In the first event that would add to her legend, her gang attacked the village where Phoolan's husband lived. Phoolan herself dragged him out of his house and stabbed him in front of the villagers. The gang left him lying almost dead by the road, with a note warning older men not to marry young girls. The man survived, but carried a scar running down his abdomen for the rest of his life. He lived as a recluse because most people in the village began avoiding his company out of fear of the bandits.
Hiding out in the Chambal ravines, Phoolan and Co would disguise themselves as policemen and venture out to stop trucks and rob landowners. The name of Phoolan Devi began to strike terror in the hearts of those who had degraded her as she would revisit all the men who had done her harm and make them pay for their crimes.
However, Vikram and Phoolan’s increasing notoriety caused other gangs to see them as a threat. One night two dacoit brothers – Sri Ram and Lala Ram – killed Vikram and many of his gang-members while they slept. They captured Phoolan and took to a village called Behmai, where she was tortured and gang-raped by the men of the village. After three weeks of abuse and degradation, a sympathetic priest smuggled a shotgun into her and she managed to escape.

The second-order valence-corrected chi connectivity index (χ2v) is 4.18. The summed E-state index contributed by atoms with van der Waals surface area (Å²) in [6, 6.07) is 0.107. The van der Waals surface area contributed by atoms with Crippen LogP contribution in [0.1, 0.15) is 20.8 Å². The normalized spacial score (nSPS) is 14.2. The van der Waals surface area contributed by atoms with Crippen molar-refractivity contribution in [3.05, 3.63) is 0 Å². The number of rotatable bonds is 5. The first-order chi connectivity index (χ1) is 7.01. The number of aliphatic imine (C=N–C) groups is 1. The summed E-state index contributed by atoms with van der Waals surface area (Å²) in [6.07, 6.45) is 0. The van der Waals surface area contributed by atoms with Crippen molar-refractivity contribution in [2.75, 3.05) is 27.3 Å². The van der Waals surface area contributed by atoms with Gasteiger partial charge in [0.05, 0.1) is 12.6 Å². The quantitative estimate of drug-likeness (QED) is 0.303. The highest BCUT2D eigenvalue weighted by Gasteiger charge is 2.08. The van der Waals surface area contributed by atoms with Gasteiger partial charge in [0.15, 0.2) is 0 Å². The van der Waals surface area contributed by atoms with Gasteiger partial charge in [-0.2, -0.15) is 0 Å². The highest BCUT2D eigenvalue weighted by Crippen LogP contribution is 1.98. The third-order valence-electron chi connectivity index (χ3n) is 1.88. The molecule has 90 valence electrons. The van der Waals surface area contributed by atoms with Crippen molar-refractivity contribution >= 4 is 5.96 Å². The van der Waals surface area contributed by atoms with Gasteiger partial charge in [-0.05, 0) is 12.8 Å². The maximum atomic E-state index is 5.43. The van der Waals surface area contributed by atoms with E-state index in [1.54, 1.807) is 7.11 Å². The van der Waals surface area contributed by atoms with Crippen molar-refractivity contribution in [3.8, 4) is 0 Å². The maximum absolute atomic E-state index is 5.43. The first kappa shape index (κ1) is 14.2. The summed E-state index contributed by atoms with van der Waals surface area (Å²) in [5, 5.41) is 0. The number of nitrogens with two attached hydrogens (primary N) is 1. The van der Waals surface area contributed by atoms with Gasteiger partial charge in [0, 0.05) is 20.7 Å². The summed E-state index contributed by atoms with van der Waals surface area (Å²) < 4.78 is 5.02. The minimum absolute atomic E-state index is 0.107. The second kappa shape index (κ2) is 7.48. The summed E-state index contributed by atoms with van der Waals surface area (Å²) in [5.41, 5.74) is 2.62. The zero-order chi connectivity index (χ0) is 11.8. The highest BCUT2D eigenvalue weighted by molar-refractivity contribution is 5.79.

Phoolan Devi then met with the gang of one of Vikram’s friends. They united together with a bandit called Man Singh, and formed a new gang that Phoolan would command. After some time, Man Singh and Phoolan became lovers. This gang carried out many raids in both Uttar Pradesh and the adjacent state of Madhya Pradesh.
In one notorious incident they captured a town, looted the market and distributed the goods to the poor in Robin Hood style. Phoolan was seen as a folk hero and became known as the ‘Bandit Queen’ of India.
It must, however, be noted that it is difficult to separate Phoolan the woman from Phoolan the myth. Many sympathizers say that Phoolan targeted only the upper-caste people and shared the loot with the lower-caste people, but the police have always dismissed this as a myth; there is no evidence of Phoolan or her partners in crime sharing money with anyone, whether low-caste or otherwise.
When did Phoolan get her revenge?
Seventeen months after she had escaped from Behmai, Phoolan Devi and her gang returned to the village. Their goal was to hunt down Sri Ram Singh (the man responsible for Vikram's death) and his brother Lala Ram Singh, as well as others involved in the gang rape and torture of Phoolan.
On the 14th of February 1981, Valentine’s Day, when the high-class Thakurs (Rajputs) in Behmai were preparing for a wedding, Phoolan Devi and her gang stormed the village. Having spent the night in the nearby hamlet of Ingwi, the band of dacoits had prepared their attack carefully.